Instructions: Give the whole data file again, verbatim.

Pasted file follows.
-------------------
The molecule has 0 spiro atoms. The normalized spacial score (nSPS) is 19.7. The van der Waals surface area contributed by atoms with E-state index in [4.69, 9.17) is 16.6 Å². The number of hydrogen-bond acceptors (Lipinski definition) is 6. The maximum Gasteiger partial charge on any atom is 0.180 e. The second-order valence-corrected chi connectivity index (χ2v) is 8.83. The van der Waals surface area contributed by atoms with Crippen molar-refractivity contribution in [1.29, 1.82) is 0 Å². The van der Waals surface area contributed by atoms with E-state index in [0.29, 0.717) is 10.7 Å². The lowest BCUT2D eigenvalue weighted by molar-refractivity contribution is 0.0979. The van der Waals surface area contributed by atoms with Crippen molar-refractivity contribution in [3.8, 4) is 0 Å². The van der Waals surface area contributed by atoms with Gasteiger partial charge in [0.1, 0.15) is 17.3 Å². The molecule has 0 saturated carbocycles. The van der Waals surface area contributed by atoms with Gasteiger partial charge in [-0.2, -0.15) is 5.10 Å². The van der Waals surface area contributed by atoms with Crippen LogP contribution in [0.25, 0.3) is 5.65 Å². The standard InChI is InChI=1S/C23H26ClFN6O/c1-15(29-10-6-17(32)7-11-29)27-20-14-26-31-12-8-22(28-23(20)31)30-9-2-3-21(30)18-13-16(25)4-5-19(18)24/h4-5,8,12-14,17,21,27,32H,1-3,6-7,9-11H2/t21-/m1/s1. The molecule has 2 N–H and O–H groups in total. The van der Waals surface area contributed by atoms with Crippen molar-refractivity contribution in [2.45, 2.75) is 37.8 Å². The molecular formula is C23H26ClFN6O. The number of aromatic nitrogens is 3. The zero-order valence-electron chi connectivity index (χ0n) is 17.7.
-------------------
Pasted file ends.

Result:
The molecule has 0 spiro atoms. The normalized spacial score (nSPS) is 19.7. The van der Waals surface area contributed by atoms with E-state index in [4.69, 9.17) is 16.6 Å². The number of hydrogen-bond acceptors (Lipinski definition) is 6. The maximum Gasteiger partial charge on any atom is 0.180 e. The second-order valence-corrected chi connectivity index (χ2v) is 8.83. The van der Waals surface area contributed by atoms with Crippen molar-refractivity contribution in [1.29, 1.82) is 0 Å². The van der Waals surface area contributed by atoms with E-state index in [0.29, 0.717) is 10.7 Å². The lowest BCUT2D eigenvalue weighted by molar-refractivity contribution is 0.0979. The van der Waals surface area contributed by atoms with Crippen molar-refractivity contribution in [3.8, 4) is 0 Å². The van der Waals surface area contributed by atoms with Gasteiger partial charge in [0.1, 0.15) is 17.3 Å². The molecule has 0 saturated carbocycles. The van der Waals surface area contributed by atoms with Gasteiger partial charge in [-0.2, -0.15) is 5.10 Å². The van der Waals surface area contributed by atoms with Crippen LogP contribution in [0.25, 0.3) is 5.65 Å². The standard InChI is InChI=1S/C23H26ClFN6O/c1-15(29-10-6-17(32)7-11-29)27-20-14-26-31-12-8-22(28-23(20)31)30-9-2-3-21(30)18-13-16(25)4-5-19(18)24/h4-5,8,12-14,17,21,27,32H,1-3,6-7,9-11H2/t21-/m1/s1. The molecule has 2 N–H and O–H groups in total. The van der Waals surface area contributed by atoms with Crippen molar-refractivity contribution in [2.45, 2.75) is 37.8 Å². The molecular formula is C23H26ClFN6O. The number of aromatic nitrogens is 3. The zero-order valence-electron chi connectivity index (χ0n) is 17.7.